Big Kahuna

Rainy Day

Liquid gold, a tourists nightmare. Sorry tourists, us locals love a good all day rain. It fills our cisterns. You see most homes aren’t attached to town/city water. We have to hope it rains then our roof gutter system funnels the rain water down into cement holding tanks under our home. That water then gets pumped through the home.

I have two 10 thousand gallon cisterns so I love the rain. You’d be amazed at the amount of water the average person living in the states uses.

Typical water use at home

Bath A full tub is about 36 gallons.
Shower 2 gallons per minute. Old shower heads use as much as 5 gallons per minute.
Teeth brushing <1 gallon, especially if water is turned off while brushing. Newer bath faucets use about 1 gallon per minute, whereas older models use over 2 gallons.
Hands/face washing 1 gallon
Face/leg shaving 1 gallon
Dishwasher 4 to 10 gallons/load, depending of efficiency of dishwasher
Dishwashing by hand: 20 gallons. Newer kitchen faucets use about 2.2 gallons per minutes, whereas older faucets use more.
Clothes washer 25 gallons/load for newer washers. Older models use about 40 gallons per load.
Toilet flush 3 gallons. Most all new toilets use 1.6 gallons per flush, but many older toilets used about 4 gallons.
Glasses of water drunk


8 oz. per glass (did you remember to drink your 8 glasses of water today?)

So as you can see water is precious to locals.  There are many times when I have to buy water because we go through a dry spell. The cost for me is $380 for 5,500 gallons or roughly .07 cents per gallon or $1400 to fill my 20,000 gallon cisterns. Expensive.

Tourists of course come here for the sun. So it’s a trade off but for now let it rain!


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  1. September 6, 2013 @ 6:29 pm

    Carrie Bekker Said,

    I can totally relate! Huz Bobby and I lived in Tortola, BVI in the mid to late 90s. We lived in Brewers Bay (which is past Cane Garden Bay) and it was essentially living in “the country” because it was so hard to get to and the roads were very narrow and rocky. Fortunately for us, Brewers Bay was also in the “rain belt” of the island, so I cistern never ran dry. However, our neighbors on the compound, the Callwoods, had a leak in their cistern, so they had to haul whatever water they could into the main house so that the cistern could be repaired, yet still have water in the meantime. BVI is leisurely, so even if you know someone, it could still be a while before a cistern can be repaired and water trucked in (assuming the supplier will even go to Brewers Bay to fill it). Fast forward to 2012, which when huz Bobby and I moved back to the VI, but this time to St. Thomas, as we’re self employed and living in the USVI was far simpler and cheaper in terms of biz permits, etc. — plus we live next door to our best friends who moved here 17 years ago to be closer to us (in Tortola), and now we’re back! We have city water and, at the moment, the cistern has a leak. As any islander knows, esp USVI, WAPA (Water and Power Authority) bills can be prohibitively expensive — esp the electricity — and so we’re just as judicious with water as we were when we had cistern water. When we get big rains like we had last night, for example, we put our buckets under the waterspout and filter the rainwater for drinking and ice cubes. Filtered rain water takes the cake over desal city water — or even mainland water unless you live near the mountains, like Tahoe. Many thanks, Big Kahuna, for sharing how things really are so that visitors have a cultural perspective while traveling.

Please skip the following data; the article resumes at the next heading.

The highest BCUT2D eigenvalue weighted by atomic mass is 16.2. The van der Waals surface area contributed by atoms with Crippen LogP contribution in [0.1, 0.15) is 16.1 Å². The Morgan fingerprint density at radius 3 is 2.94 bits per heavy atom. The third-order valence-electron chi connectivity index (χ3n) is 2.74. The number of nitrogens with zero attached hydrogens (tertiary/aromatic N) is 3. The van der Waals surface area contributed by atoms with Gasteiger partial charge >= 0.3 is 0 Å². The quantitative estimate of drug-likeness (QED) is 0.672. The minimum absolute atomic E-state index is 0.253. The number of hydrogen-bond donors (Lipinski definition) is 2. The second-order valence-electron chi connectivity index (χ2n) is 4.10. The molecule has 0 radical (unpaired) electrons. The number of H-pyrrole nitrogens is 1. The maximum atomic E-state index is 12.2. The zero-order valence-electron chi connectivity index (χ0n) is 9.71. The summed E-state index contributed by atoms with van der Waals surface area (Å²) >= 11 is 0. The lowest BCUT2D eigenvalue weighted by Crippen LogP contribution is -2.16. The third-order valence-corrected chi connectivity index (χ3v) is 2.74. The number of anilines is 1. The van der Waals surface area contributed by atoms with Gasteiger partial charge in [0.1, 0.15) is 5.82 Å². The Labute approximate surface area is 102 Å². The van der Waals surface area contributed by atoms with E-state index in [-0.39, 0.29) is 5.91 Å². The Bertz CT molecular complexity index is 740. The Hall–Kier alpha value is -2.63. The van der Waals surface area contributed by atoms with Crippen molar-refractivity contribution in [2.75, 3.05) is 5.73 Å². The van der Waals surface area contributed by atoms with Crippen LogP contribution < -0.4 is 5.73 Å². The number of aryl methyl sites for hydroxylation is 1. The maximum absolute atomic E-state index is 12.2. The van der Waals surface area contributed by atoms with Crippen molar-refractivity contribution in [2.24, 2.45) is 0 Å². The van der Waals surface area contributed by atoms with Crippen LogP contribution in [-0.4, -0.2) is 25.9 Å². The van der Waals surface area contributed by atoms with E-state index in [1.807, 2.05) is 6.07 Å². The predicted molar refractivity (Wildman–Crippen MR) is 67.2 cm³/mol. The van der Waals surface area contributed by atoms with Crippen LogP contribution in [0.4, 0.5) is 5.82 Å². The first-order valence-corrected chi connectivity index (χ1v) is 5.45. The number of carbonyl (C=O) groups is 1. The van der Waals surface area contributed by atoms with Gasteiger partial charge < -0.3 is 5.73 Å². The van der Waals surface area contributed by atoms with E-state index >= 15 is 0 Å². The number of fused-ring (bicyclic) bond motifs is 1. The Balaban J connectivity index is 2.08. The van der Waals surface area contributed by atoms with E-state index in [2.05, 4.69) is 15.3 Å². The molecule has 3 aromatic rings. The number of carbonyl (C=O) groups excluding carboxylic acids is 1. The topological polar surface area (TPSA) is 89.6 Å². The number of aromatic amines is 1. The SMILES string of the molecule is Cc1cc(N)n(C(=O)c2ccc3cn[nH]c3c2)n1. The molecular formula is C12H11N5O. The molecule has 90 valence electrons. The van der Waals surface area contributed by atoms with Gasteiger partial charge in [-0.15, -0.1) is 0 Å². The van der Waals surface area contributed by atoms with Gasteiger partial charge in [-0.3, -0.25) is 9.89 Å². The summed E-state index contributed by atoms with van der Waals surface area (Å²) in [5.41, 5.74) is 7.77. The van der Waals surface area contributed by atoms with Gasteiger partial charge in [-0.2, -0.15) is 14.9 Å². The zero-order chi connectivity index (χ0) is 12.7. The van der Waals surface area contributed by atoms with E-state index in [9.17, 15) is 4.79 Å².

2. December 6, 2013 @ 8:02 am

    Amy Beth Said,

    Woe! I just came back from St. Thomas, where it rained everyday. I have to admit I was a little disappointed by that. However, since I live on a small lake in No. IL, my water and sewer bills are obviously incomparable at $525/yr. All I can say is “Bring on the rain” for you islanders! I’m also a little surprised that in this day and age, we haven’t focused more on updating the water and sewer system in the islands. Our government puts more money into a bridge to know where, than in our peoples basic needs. Sheesh! Thanks for sharing. I’ll appreciate your island even more than I already do…it’s 3 degrees here now! Brrrrr!

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